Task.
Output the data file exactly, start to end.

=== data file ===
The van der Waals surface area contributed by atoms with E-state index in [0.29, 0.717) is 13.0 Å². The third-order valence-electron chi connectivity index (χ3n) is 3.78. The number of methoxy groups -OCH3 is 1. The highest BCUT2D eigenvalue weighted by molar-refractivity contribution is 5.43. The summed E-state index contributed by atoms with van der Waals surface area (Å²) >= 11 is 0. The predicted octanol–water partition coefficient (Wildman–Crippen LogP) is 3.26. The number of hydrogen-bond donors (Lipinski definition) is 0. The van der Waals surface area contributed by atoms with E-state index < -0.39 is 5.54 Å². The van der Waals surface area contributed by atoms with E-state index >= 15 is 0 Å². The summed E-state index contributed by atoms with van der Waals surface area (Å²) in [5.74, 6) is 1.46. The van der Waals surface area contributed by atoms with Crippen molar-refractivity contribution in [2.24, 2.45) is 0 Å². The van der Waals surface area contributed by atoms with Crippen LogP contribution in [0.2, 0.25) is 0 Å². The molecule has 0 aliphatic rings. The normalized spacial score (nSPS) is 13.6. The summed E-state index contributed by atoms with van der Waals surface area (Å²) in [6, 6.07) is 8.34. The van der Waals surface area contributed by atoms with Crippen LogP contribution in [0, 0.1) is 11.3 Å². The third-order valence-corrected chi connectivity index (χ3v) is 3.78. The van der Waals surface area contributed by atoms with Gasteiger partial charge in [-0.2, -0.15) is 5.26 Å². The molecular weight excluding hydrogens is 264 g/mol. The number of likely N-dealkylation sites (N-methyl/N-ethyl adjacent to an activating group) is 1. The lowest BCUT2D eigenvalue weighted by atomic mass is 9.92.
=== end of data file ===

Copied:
The van der Waals surface area contributed by atoms with E-state index in [0.29, 0.717) is 13.0 Å². The third-order valence-electron chi connectivity index (χ3n) is 3.78. The number of methoxy groups -OCH3 is 1. The highest BCUT2D eigenvalue weighted by molar-refractivity contribution is 5.43. The summed E-state index contributed by atoms with van der Waals surface area (Å²) >= 11 is 0. The predicted octanol–water partition coefficient (Wildman–Crippen LogP) is 3.26. The number of hydrogen-bond donors (Lipinski definition) is 0. The van der Waals surface area contributed by atoms with E-state index < -0.39 is 5.54 Å². The van der Waals surface area contributed by atoms with E-state index >= 15 is 0 Å². The summed E-state index contributed by atoms with van der Waals surface area (Å²) in [5.74, 6) is 1.46. The van der Waals surface area contributed by atoms with Crippen molar-refractivity contribution in [2.24, 2.45) is 0 Å². The van der Waals surface area contributed by atoms with Crippen LogP contribution in [0.2, 0.25) is 0 Å². The molecule has 0 aliphatic rings. The normalized spacial score (nSPS) is 13.6. The summed E-state index contributed by atoms with van der Waals surface area (Å²) in [6, 6.07) is 8.34. The van der Waals surface area contributed by atoms with Crippen LogP contribution in [0, 0.1) is 11.3 Å². The third-order valence-corrected chi connectivity index (χ3v) is 3.78. The van der Waals surface area contributed by atoms with Gasteiger partial charge in [-0.2, -0.15) is 5.26 Å². The molecular weight excluding hydrogens is 264 g/mol. The number of likely N-dealkylation sites (N-methyl/N-ethyl adjacent to an activating group) is 1. The lowest BCUT2D eigenvalue weighted by atomic mass is 9.92.